Researchers say couples trying to get pregnant through in vitro fertilization (IVF) could up their chances of success if they just keep trying.
But according to data in the researchers' study from several fertility clinics in Western Australia, many don't end up pregnant.
Between 1993 and 2002, half of more than 5,000 women who started IVF treatment went through two or fewer cycles. The chances of giving birth to a live baby as a result of IVF were 58 percent for women in their 20s, but only 22 percent for women aged 40 to 44.
Based on calculations, the researchers estimate that upping the number of IVF cycles would boost success rates at least up until five attempts.
"The results of this study suggest that IVF has the potential to be more effective if women, especially those over 35, are able to undertake more than the usual two to three cycles," Louise Stewart of the University of Western Australia in Crawley and colleagues write in the journal Fertility and Sterility. (One of the authors is on the fertility advisory board of Merck Serono Australia and Schering-Plough Australia, both of whom make fertility drugs.)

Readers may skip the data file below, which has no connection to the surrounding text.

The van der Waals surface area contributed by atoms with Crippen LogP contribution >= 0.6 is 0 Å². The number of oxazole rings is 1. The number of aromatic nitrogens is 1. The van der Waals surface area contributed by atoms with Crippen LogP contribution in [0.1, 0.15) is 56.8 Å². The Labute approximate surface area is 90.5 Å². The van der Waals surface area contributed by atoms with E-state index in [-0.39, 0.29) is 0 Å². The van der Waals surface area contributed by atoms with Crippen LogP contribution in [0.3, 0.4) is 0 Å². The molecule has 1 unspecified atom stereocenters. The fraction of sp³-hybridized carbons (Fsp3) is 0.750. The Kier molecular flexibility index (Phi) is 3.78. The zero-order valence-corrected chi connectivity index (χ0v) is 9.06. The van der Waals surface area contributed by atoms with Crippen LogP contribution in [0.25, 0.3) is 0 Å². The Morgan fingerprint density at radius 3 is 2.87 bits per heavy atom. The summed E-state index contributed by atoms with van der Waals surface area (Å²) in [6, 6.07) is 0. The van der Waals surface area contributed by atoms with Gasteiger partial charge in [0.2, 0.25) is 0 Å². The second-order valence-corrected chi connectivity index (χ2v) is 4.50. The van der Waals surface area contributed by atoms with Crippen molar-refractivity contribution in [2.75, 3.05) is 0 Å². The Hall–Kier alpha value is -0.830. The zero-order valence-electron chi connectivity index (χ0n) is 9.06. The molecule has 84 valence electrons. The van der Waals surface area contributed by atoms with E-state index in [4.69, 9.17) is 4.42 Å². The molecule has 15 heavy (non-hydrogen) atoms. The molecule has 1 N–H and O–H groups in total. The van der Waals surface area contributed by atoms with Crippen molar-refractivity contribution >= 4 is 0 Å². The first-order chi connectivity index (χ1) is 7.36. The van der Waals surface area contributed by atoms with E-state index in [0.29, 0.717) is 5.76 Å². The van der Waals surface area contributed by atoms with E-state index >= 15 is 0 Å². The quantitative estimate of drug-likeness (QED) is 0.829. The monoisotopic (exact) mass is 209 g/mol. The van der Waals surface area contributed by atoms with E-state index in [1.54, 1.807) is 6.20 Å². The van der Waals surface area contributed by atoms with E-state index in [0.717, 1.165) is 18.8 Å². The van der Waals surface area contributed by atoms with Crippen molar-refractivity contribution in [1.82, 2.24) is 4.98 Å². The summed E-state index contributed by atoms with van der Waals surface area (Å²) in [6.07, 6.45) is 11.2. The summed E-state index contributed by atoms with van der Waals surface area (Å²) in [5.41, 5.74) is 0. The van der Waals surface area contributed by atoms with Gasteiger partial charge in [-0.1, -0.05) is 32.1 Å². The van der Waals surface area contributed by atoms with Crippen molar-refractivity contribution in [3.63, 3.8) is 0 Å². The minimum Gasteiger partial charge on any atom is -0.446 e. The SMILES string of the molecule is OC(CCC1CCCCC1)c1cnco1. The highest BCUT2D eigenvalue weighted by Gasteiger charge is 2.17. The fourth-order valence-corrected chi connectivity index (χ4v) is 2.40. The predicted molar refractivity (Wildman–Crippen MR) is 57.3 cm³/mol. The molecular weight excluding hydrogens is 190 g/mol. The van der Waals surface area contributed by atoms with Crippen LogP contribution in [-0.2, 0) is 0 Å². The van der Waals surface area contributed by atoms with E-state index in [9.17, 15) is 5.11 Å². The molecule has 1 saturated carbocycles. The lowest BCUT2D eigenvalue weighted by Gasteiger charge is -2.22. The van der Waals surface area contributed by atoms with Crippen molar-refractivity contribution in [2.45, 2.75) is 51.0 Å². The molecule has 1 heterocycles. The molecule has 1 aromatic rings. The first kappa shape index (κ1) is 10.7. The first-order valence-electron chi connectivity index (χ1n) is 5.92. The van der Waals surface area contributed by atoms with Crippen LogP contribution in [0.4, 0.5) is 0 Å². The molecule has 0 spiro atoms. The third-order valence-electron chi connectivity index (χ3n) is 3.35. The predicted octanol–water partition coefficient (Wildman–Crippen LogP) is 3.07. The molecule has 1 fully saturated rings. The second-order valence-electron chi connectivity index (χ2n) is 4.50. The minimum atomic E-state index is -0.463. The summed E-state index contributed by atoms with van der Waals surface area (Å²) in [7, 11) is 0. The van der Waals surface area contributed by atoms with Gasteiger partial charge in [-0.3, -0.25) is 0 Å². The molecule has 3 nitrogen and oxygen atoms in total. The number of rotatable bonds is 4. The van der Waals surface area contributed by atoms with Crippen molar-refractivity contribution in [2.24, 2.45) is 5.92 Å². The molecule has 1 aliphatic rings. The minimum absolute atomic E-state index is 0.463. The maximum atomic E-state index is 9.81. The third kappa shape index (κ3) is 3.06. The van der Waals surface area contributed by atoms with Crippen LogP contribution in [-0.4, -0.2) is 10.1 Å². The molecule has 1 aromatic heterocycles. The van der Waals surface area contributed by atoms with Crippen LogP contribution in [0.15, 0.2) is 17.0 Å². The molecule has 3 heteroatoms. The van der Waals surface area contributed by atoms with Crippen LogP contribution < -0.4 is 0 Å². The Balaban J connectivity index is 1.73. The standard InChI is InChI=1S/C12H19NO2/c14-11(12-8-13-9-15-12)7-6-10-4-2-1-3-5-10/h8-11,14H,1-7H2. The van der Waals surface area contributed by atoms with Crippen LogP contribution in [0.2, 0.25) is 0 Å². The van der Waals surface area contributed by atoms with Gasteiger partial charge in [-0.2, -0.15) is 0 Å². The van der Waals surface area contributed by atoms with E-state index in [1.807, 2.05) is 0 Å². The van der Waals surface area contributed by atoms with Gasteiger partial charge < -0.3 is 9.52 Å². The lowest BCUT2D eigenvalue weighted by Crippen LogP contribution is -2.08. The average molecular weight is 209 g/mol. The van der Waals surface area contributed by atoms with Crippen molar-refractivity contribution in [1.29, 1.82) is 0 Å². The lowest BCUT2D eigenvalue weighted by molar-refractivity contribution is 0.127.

But the study also shows that a number of women went on to give birth to live babies after they stopped IVF treatment. Including those births, 79 percent of the women who started IVF in their 20s ended up with successful pregnancies, compared to a third of those in their early 40s.
One fertility expert who spoke with Reuters Health questioned the new findings, especially the way the researchers had calculated the success rates with more IVF cycles.
Because few women go through many cycles, such estimates quickly become shaky, said Dr. Mitchell P. Rosen of the University of California, San Francisco, Center for Reproductive Health.
"It is pretty obvious that the number of cycles that you do adds to the likelihood of success, but it gets smaller every time," he said. "You have to look at each case independently. Are we seeing benefits or are we just spinning our wheels?"
In the U.S., one IVF cycle may cost up to $15,000 and each failure will take a mental toll. Rosen said he had seen couples try as many as 11 times.
"At some point the psychological side effects and the cost become prohibitive," he told Reuters Health. The good news, he said, is that "people who do quit IVF still have a chance."